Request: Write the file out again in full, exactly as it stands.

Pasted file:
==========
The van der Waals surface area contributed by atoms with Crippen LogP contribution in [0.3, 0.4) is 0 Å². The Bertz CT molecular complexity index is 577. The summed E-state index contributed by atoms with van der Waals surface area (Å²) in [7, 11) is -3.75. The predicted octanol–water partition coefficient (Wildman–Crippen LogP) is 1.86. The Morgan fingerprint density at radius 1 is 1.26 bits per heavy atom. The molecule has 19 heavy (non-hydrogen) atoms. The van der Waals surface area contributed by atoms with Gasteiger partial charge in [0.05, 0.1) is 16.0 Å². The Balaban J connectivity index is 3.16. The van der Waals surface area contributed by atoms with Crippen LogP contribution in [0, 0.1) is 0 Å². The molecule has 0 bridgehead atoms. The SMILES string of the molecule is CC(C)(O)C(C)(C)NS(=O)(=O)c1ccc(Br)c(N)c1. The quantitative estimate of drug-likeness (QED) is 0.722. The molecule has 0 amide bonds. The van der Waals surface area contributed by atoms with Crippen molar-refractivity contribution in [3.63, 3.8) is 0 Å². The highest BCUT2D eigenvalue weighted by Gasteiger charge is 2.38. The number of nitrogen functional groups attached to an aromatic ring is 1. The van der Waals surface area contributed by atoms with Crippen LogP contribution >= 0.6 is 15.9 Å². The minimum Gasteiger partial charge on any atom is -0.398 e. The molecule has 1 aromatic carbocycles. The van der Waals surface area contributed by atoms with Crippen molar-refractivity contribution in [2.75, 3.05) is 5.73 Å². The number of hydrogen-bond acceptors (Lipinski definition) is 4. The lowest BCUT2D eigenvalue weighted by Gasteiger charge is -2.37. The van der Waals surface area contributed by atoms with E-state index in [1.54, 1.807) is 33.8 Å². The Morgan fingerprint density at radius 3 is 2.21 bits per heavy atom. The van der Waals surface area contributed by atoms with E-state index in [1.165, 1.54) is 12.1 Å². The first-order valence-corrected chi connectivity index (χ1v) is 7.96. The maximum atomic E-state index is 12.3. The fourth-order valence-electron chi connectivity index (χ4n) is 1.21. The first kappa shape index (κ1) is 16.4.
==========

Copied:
The van der Waals surface area contributed by atoms with Crippen LogP contribution in [0.3, 0.4) is 0 Å². The Bertz CT molecular complexity index is 577. The summed E-state index contributed by atoms with van der Waals surface area (Å²) in [7, 11) is -3.75. The predicted octanol–water partition coefficient (Wildman–Crippen LogP) is 1.86. The Morgan fingerprint density at radius 1 is 1.26 bits per heavy atom. The molecule has 19 heavy (non-hydrogen) atoms. The van der Waals surface area contributed by atoms with Gasteiger partial charge in [0.05, 0.1) is 16.0 Å². The Balaban J connectivity index is 3.16. The van der Waals surface area contributed by atoms with Crippen LogP contribution in [0, 0.1) is 0 Å². The molecule has 0 bridgehead atoms. The SMILES string of the molecule is CC(C)(O)C(C)(C)NS(=O)(=O)c1ccc(Br)c(N)c1. The quantitative estimate of drug-likeness (QED) is 0.722. The molecule has 0 amide bonds. The van der Waals surface area contributed by atoms with Crippen molar-refractivity contribution in [3.63, 3.8) is 0 Å². The highest BCUT2D eigenvalue weighted by Gasteiger charge is 2.38. The number of nitrogen functional groups attached to an aromatic ring is 1. The van der Waals surface area contributed by atoms with Crippen LogP contribution >= 0.6 is 15.9 Å². The minimum Gasteiger partial charge on any atom is -0.398 e. The molecule has 1 aromatic carbocycles. The van der Waals surface area contributed by atoms with Crippen molar-refractivity contribution in [2.75, 3.05) is 5.73 Å². The number of hydrogen-bond acceptors (Lipinski definition) is 4. The lowest BCUT2D eigenvalue weighted by Gasteiger charge is -2.37. The van der Waals surface area contributed by atoms with E-state index in [1.54, 1.807) is 33.8 Å². The Morgan fingerprint density at radius 3 is 2.21 bits per heavy atom. The van der Waals surface area contributed by atoms with E-state index in [1.165, 1.54) is 12.1 Å². The first-order valence-corrected chi connectivity index (χ1v) is 7.96. The maximum atomic E-state index is 12.3. The fourth-order valence-electron chi connectivity index (χ4n) is 1.21. The first kappa shape index (κ1) is 16.4.